Your browser is no longer supported

For the best possible experience using our website we recommend you upgrade to a newer version or another browser.

Your browser appears to have cookies disabled. For the best experience of this website, please enable cookies in your browser

We'll assume we have your consent to use cookies, for example so you won't need to log in each time you visit our site.
Learn more

LABOUR TO 'PRIVATISE' COUNCIL ESTATES

  • Comment
A plan to 'privatise' council estates is being prepared by the government to bring in millions of pounds of City mo...
A plan to 'privatise' council estates is being prepared by the government to bring in millions of pounds of City money, reported The Independent on Sunday(p2).

The Treasury is to give local authorities the go-ahead to raise private money by mortgaging their housing stock, which will be put under the ownership of private companies. The extra cash will be used to improve rundown estates and build new homes for low-income families.

The plan is part of an overhaul of housing policy being prepared by the government, which wants to move housing up the political agenda. The mortgage scheme is expected to gain the backing of most local authorities and housing associations as a welcome alternative to selling off housing stock, although some left-wing councils believe private money should be kept away from public housing schemes.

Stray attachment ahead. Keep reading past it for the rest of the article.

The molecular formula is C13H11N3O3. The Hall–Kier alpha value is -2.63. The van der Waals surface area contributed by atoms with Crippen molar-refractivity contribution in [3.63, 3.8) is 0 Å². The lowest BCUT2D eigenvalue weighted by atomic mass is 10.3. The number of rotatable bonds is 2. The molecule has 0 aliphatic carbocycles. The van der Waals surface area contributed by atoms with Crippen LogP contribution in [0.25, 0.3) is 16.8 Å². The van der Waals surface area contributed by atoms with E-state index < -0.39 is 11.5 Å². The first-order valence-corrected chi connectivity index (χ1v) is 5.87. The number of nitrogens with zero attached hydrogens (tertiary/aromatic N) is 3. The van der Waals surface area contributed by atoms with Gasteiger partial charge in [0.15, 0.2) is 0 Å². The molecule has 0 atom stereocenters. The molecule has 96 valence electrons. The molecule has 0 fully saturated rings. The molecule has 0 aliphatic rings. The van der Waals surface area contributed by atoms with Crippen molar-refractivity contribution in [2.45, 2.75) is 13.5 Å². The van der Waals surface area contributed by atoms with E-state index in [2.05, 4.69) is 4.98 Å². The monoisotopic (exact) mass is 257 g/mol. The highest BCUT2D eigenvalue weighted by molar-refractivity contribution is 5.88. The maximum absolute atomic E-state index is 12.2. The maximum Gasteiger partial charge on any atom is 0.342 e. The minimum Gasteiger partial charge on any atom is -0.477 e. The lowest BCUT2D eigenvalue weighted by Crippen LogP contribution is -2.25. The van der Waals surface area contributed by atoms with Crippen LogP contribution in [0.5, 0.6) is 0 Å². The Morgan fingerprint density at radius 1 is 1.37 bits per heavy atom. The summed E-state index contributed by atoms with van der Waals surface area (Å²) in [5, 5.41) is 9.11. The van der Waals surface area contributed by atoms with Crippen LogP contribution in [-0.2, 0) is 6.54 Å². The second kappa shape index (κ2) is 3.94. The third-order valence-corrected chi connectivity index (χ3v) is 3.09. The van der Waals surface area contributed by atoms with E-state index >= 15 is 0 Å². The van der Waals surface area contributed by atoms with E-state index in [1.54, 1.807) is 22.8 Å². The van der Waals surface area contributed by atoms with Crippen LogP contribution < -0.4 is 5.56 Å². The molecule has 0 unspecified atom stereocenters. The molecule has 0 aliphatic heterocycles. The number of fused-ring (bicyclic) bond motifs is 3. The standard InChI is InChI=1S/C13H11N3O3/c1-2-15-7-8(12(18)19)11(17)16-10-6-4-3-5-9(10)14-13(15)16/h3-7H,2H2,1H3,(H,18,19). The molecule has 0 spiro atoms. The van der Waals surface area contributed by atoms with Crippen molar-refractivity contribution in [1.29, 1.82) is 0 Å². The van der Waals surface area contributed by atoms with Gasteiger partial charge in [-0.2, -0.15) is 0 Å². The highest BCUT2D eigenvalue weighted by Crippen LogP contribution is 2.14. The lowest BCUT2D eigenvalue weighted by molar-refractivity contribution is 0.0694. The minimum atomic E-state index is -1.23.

Until now such plans have been blocked by the Chancellor, who feared they could have a negative effect on the government's borrowing figures. But Treasury officials have now designed a scheme under which borrowing would not affect the figures. Council houses will be placed under the control of private companies, whose finances will be separate from the councils.

The Local Government Association says the City is keen to lend to local authorities. 'The basic idea is that you borrow against the rental stream', said Paul Jenks, the association's housing chair.

But if councils default on their payments, housing could fall into the hands of commercial City banks, which would be sure to sell them or knock them down for redevelopment.

Marianne Hood, head of the Labour Housing Group, said:'This makes good sense. If you and I can go out and borrow against the value of our houses, why shouldn't local authorities?'

  • Comment

Have your say

You must sign in to make a comment

Please remember that the submission of any material is governed by our Terms and Conditions and by submitting material you confirm your agreement to these Terms and Conditions.

Links may be included in your comments but HTML is not permitted.